Over the last year, businesses have been given a chance to review corporate life and the traditional values of the workplace. While arguably this has resulted in positive changes, it hasn’t been easy. The shift to remote working and adoption of flexible practices has demanded adjustment to ways of working. This also includes management.
Effective management is already a challenge for many organisations. Effective management remotely is now another.
While the challenges being faced by many
organisations are few and far between, for many managers, one of the most
pressing, is how to build trust.
Rightly or wrongly so, the perception of “working from home” has historically conjured up the perception of employees “slacking off”: sitting around watching TV, attending to errands, browsing the internet, meeting friends – anything but doing actual work. While not to point the finger, these perceptions and notions are – in some parts – held by older generations who have been used to working in traditional ways. Where face time in the office, translates into “productivity”. Where keeping a physical eye on teams, means that they “produce work”.
Studies have debunked this perception as a myth. In fact, research indicates that for a typical eight-hour day in the office, employees only spend between three to four hours of that time being productive. Which means for managers who think they are getting more from their employees because they show up, it’s not the case. That said, being in an office, however, does provide management with an element of ease – mostly because of the interactive elements that come with being around teams, and being available.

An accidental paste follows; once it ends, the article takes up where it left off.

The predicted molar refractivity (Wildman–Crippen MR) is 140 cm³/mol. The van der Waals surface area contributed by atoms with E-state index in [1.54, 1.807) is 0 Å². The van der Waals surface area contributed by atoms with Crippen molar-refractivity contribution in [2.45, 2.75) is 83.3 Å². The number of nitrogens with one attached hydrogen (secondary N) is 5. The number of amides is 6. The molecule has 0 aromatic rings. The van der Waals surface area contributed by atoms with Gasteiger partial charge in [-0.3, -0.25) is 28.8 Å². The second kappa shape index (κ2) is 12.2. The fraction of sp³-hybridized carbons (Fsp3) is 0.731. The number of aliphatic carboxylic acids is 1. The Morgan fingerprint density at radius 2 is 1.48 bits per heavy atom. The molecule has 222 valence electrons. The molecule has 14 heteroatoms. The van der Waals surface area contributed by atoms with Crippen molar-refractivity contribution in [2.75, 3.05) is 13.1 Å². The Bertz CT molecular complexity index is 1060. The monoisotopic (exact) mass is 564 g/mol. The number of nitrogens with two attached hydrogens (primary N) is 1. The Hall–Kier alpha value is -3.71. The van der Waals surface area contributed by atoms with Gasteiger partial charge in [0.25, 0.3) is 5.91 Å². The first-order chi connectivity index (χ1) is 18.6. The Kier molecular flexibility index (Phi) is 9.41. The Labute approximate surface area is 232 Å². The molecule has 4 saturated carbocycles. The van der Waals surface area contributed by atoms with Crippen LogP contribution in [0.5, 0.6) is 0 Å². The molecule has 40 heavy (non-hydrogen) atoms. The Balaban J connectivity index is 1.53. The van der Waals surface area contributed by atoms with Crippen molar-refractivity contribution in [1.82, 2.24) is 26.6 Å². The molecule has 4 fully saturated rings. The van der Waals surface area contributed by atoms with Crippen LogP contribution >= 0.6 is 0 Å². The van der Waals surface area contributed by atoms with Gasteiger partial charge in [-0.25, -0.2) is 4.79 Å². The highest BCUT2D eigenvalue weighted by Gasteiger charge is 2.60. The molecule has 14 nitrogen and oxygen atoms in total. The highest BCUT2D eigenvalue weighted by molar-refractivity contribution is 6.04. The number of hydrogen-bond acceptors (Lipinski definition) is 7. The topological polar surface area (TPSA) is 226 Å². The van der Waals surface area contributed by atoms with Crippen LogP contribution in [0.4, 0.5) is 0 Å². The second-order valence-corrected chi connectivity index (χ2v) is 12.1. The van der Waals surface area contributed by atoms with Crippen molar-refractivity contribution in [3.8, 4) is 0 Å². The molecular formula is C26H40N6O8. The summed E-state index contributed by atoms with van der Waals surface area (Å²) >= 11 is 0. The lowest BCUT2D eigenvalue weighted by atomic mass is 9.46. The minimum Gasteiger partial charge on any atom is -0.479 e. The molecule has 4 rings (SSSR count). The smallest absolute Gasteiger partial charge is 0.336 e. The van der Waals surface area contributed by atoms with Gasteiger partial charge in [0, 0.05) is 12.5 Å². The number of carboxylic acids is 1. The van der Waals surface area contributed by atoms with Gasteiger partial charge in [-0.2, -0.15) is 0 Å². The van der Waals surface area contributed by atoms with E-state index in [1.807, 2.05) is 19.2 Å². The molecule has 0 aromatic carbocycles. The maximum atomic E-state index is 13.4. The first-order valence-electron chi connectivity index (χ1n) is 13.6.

Moving to a remote environment, however, is
as a much as a perspective shift, as it is practicality. For managers who are
needing tools to help build trust – that equally support teams – the following
can be applied.
1. Establish structure
Set up regular meetings: same time, day and have an agenda. While the frequency may vary, I would recommend at least twice a week (e.g. Monday and Thursday). By doing this, you can run through priorities, allow for a review session, and then plan for the week ahead.
2. Be clear on expectations
The importance of communication cannot be
stressed enough. Which means that being clear on expectations is a must. For
younger gens, don’t always assume that what you say is understood. Having them
relay back to you what you’ve asked, including when tasks are due, can mitigate
delays, or tasks not being completed correctly (or at all).
3. Review performance measures
Whether it’s reviewing general KPIs or having “softer” ways of measuring performance, having something to measure, will help instil confidence that your teams are continuing to perform. Measurables should be realistic; just because the working environment has changed, doesn’t mean that performance measures should be out of reach.
4. Accept that adjustment takes time
Yes, it may feel uncomfortable, or that you’ve “lost control” but, like all change, it takes time to adjust. Remember, that if you are struggling as a manager, then it is highly likely your teams are, too. Trust is a two-way street.
Building in simple, but effective tools will instil
confidence in you and your teams and mitigate any risks or concerns to performance.
Jacqueline Cripps, Management Consultant and CEO, JCL